Whilestaging ‘in the round’ also might be easily dismissed as a fashionable gimmickimposing itself on a large number of recent StAge productions, it enhances thisshow in multiple ways. Foremost, the practical constraints of actors beingforced to enter from the corner they last exited disturbs a continuity ofspace, which works in the show’s favour by making the woods a disorientingspace from which any combination of characters could stumble upon each other.This also enables the decision to have actors already onstage as the audienceenter makes the most of the show’s ‘immediate’ start, capitalised on further bythe narrator as he teasingly delays that crucial ‘Once Upon a Time…’ byflicking through a book or munching at an apple. Some of the choreography alsodemonstrates an awareness of the set-up and strives to make it an integral andenhancing creative decision.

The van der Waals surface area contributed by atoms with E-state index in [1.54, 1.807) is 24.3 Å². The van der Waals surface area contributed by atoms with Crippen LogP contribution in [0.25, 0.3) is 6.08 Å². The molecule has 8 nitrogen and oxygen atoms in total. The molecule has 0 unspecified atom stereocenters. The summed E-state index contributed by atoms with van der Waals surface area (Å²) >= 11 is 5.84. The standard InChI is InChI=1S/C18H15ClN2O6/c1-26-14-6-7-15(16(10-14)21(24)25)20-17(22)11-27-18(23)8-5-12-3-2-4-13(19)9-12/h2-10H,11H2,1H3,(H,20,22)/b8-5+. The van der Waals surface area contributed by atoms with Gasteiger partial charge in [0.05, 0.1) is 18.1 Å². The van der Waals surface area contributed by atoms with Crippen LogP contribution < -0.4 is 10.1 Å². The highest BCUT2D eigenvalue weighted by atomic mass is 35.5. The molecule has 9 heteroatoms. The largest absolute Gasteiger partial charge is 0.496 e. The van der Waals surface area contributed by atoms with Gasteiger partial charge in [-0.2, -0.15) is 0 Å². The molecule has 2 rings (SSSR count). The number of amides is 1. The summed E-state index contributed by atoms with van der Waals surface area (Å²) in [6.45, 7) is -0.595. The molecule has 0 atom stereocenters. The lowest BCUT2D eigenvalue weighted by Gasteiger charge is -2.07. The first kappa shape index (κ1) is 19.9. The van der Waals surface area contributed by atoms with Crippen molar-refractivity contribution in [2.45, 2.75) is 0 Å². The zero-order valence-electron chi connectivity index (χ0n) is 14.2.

Thereis clearly a lot to admire and celebrate then in this solid presentation of amodern classic. A couple of issues with microphones and sound balance, as wellas some uncertain timings between singers and musicians in the earlier numbers,were clearly the result of first-night jitters and it is without a doubt thatthis show will only tighten and improve with each subsequent performance. It is thereforewithout hesitation that I recommend you head on over to the StAge if youhaven’t already and catch this fabulous production, which, whilst it may notexplore the full potentials of the material, offers a wonderful introduction(or reminder) to just how accomplished this continually-relevant show reallyis.
Matthew Gray, Cate Casalme and Henry Crabtree review some of the weekend events that rounded up this year's festival.